Redfin announced big news today, publishing MLS data that indicates our agents negotiate significantly better than their counterparts at traditional brokerages.
Last month at Brad Inman’s big real estate conference in New York, Realtor.com President Allan Dalton accused Redfin and other critics of a “massive level of disingenuous communication,” because we ignore the likelihood that traditional agents offset higher commissions by negotiating a better price (skip to minute 9:00):
Already our surveys had established that most of our customers get service that they believe is better or much better than what they got from a traditional real estate agent. But forget the touchy-feeley stuff: every day we heard that our customers would lose our commission refund and more at the negotiating table; it is the centerpiece of the traditional industry’s argument against Redfin.
And we agree, that the price of a home fluctuates with market conditions, increasing the importance of a real estate agent’s pricing guidance and negotiating ability.
But our problem with commissions is not simply that they’re too high; our problem is with the commission itself, because it pays the buyer’s agent more when his clients pay more. In other words, rather than being offset by better negotiations, the buyer agent’s commission actually causes worse negotiations.
This is why we decided to pay Redfin agents a salary with a customer satisfaction bonus, not a commission. Agents do what you pay them to do, we reasoned, and we believed our agents would be more likely to get the price our customers wanted.
After a year in the market, we decided to put our theory to the test, by querying the Northwest Multiple Listing Service for data on every home or condominium sold via a brokerage from February 6, 2006 (the date of Redfin Direct’s launch) through February 5, 2007. Since we didn’t offer a service for sellers or support areas outside King County until much later in the year, we limited the data to King County and we only evaluated our capacity as buyers’ agents.
But we still had the problem that Allan highlighted, namely that there is no “set base” price for a home.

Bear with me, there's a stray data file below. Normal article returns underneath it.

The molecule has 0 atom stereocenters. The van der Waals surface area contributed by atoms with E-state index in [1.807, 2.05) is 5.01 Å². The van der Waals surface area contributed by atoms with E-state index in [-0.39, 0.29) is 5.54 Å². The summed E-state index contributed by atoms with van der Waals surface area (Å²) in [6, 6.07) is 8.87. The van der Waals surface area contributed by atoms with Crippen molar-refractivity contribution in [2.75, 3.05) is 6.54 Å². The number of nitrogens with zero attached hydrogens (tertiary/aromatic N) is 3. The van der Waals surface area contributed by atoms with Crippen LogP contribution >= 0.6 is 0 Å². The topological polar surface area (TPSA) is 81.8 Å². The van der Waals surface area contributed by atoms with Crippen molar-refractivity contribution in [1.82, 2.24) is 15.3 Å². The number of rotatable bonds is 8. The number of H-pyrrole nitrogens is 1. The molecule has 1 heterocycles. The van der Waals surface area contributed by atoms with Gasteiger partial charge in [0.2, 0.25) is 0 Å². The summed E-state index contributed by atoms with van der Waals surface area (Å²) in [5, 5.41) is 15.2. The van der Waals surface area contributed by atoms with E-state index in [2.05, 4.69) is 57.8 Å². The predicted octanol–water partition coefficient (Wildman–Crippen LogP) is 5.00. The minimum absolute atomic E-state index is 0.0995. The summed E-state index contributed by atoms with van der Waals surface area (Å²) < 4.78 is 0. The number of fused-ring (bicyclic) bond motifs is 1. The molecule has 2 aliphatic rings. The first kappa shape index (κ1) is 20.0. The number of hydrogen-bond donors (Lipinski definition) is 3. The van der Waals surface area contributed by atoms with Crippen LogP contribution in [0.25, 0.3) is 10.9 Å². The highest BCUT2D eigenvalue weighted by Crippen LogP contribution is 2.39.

So we compared what buyers’ agents negotiate for — the final price — to what the sellers’ agents ask for — the asking or listing price; some sellers’ agents may ask for too much, others for too little, but, since all our customers are all shopping in the same store, looking at the same listings, all King County brokerages are negotiating against the same set of asking prices (note that evaluating a seller’s agent is problematic, since the seller’s agent only competes against the prices she sets herself.)
The results were striking; Redfin customers paid on average under asking price, whereas customers of all other brokerages paid on average over asking price. The difference in negotiations was .9% of the home price, equivalent in King County to over $4,000, on top of a commission refund of nearly $10,000.
What makes this noteworthy is that the data did not come from Redfin, but from the MLS, from the brokers themselves who contribute to the MLS. Any brokerage can validate the data by following the instructions available in the appendix of our report.
Already, the Seattles Times reviewed the report and picked up the story in yesterday’s big Sunday spread.
Perhaps there is another way to evaluate whether traditional agents negotiate better than Redfin agents; until there is, the most likely conclusion is that Redfin agents negotiate better than their more expensive counterparts.